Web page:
ECB asks banks to address credit risk and improve efficiency
The ECB has published the outcome of its 2020 Supervisory Review and Evaluation Process (SREP) and announced its supervisory priorities for 2021.The ECB made an early decision to take a pragmatic approach towards conducting its annual core activities on account of the COVID-19 pandemic and this is reflected in this year's SREP results. The focus of this pragmatic approach was banks' ability to address the challenges and risks to capital and liquidity arising from the ongoing pandemic. The results demonstrate that overall, banks have shown resilience but that vulnerabilities remain in several areas, particularly credit risk. The ECB's supervisory priorities for 2021 include credit risk management, capital strength, business model sustainability and governance.
EBA provides additional clarity on the implementation of selected COVID-19 policies
The EBA has published additional clarifications on the application of the prudential framework in response to issues raised as a consequence of the COVID-19 pandemic. These updates clarify the FAQ section of the EBA report on COVID-19 implementation policies, which provides clarity on the implementation of the EBA guidelines on moratoria and the EBA guidelines on COVID-19 reporting and disclosure. This report forms part of the EBA’s wider monitoring of the implementation of COVID-19 policies as well as of the application of existing policies under these exceptional circumstances.
Additional technical clarifications in relation to the application of the guidelines on moratoria have been included in the report. The EBA has provided further guidance in relation to the functioning of the nine-month cap (the limit on the period of time for which payments on a certain loan can be suspended, postponed or reduced as a result of the application (and reapplication) of general payment moratoria). The clarifications address how the guidelines on moratoria should be applied when assessing forbearance classification and how to determine whether there is a diminished financial obligation in relation to moratoria applied to loans exceeding the nine-month cap.
The updated report also provides clarity as to the reporting and disclosure requirements which arise in the context of loans and advances subject to expired moratoria. In particular, the report provides that upon the expiration of a moratorium, loans and advances subject to this expired measure must be reported, whether or not they are subject to another measure.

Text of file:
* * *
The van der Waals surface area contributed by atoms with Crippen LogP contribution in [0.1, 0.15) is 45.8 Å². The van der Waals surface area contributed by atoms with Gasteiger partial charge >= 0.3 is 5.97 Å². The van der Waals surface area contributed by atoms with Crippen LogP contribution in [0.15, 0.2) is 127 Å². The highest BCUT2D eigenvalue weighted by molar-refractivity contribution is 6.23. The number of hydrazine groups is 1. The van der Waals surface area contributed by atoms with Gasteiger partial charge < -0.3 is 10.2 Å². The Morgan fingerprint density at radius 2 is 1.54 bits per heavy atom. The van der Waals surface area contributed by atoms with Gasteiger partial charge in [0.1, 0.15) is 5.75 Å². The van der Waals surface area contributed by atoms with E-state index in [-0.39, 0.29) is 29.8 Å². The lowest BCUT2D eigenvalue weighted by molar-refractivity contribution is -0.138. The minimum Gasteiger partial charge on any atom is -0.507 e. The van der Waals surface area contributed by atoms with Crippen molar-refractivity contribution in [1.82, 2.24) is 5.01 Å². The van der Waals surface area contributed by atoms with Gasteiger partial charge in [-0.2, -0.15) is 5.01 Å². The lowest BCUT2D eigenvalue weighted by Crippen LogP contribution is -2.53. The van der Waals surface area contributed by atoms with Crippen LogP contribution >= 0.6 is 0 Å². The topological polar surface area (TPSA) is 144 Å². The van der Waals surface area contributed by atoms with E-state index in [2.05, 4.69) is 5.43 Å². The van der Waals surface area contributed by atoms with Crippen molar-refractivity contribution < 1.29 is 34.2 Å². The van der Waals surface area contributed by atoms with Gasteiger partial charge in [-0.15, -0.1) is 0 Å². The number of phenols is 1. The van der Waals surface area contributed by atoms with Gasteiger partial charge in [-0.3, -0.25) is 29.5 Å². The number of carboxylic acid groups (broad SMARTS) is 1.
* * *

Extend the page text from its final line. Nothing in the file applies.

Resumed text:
ECB Banking Supervision: Assessment of risks and vulnerabilities for 2021
The ECB has published the results of its assessment of the main challenges expected to affect supervised institutions in the coming two to three years. The results of this assessment have been set out in the Single Supervisory Mechanism Risk Map for 2021 and the table of vulnerabilities in the report. The ECB has identified three concerns which inform the ECB Banking Supervision’s assessment of key risks and vulnerabilities in the banking sector. The first concern is the unprecedented fall in euro area economic activity in the second quarter of 2020 as a result of the global pandemic.
It is expected that activity will remain below pre-pandemic issues until mid-2022 and recovery is predicted to be asymmetric across countries and sectors. Other prominent downside risks include renewed geopolitical tensions and re-emerging trade conflicts. It is expected that effect of the end of the Brexit transition period on the euro area economy will be limited for the banking sector, given the preparatory measures which have been taken by banks.
However, it is possible that trade conflicts and other geopolitical tensions could result in an abrupt reassessment of risk premia and a sharp repricing in financial markets. The third concern is the possibility of a disconnect from underlying economic fundamentals in some equity markets as a result of the strong rebound in financial asset prices since the repricing episode in March 2020 which increases the risk of corrections should investor sentiment change. Based on the current risk assessment, the following four areas have been identified as a priority for the ECB in 2021:
credit risk management
business model sustainability
In addition, supervision will focus on action taken by banks in response to the ECB Guide on climate-related and environmental risks as well as on prudential threats stemming from money laundering, cyber and digitalisation-related risks and banks’ preparedness for Basel III implementation.